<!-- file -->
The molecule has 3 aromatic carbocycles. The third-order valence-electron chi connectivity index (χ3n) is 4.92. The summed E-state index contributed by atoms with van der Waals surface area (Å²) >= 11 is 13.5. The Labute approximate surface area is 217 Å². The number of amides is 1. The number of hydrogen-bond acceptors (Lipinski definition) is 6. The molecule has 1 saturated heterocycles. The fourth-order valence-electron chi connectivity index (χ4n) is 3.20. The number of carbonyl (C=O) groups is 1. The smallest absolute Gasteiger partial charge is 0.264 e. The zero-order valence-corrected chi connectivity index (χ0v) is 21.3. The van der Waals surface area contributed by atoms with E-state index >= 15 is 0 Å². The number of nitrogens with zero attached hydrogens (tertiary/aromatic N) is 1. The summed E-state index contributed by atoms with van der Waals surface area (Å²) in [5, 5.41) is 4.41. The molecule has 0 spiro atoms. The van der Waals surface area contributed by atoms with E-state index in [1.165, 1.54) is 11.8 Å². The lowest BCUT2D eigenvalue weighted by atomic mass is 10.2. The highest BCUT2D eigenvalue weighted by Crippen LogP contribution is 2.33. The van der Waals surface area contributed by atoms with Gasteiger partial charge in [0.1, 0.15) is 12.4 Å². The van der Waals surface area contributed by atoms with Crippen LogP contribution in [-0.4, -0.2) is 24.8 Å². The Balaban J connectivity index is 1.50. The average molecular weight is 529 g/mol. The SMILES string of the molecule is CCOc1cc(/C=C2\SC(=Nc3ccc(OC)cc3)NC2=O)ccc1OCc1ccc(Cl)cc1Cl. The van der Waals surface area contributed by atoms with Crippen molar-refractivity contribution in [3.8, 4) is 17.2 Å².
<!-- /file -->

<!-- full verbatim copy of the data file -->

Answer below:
The molecule has 3 aromatic carbocycles. The third-order valence-electron chi connectivity index (χ3n) is 4.92. The summed E-state index contributed by atoms with van der Waals surface area (Å²) >= 11 is 13.5. The Labute approximate surface area is 217 Å². The number of amides is 1. The number of hydrogen-bond acceptors (Lipinski definition) is 6. The molecule has 1 saturated heterocycles. The fourth-order valence-electron chi connectivity index (χ4n) is 3.20. The number of carbonyl (C=O) groups is 1. The smallest absolute Gasteiger partial charge is 0.264 e. The zero-order valence-corrected chi connectivity index (χ0v) is 21.3. The van der Waals surface area contributed by atoms with E-state index >= 15 is 0 Å². The number of nitrogens with zero attached hydrogens (tertiary/aromatic N) is 1. The summed E-state index contributed by atoms with van der Waals surface area (Å²) in [5, 5.41) is 4.41. The molecule has 0 spiro atoms. The van der Waals surface area contributed by atoms with E-state index in [1.165, 1.54) is 11.8 Å². The lowest BCUT2D eigenvalue weighted by atomic mass is 10.2. The highest BCUT2D eigenvalue weighted by Crippen LogP contribution is 2.33. The van der Waals surface area contributed by atoms with Gasteiger partial charge in [0.1, 0.15) is 12.4 Å². The van der Waals surface area contributed by atoms with Crippen LogP contribution in [-0.4, -0.2) is 24.8 Å². The Balaban J connectivity index is 1.50. The average molecular weight is 529 g/mol. The SMILES string of the molecule is CCOc1cc(/C=C2\SC(=Nc3ccc(OC)cc3)NC2=O)ccc1OCc1ccc(Cl)cc1Cl. The van der Waals surface area contributed by atoms with Crippen molar-refractivity contribution in [3.8, 4) is 17.2 Å².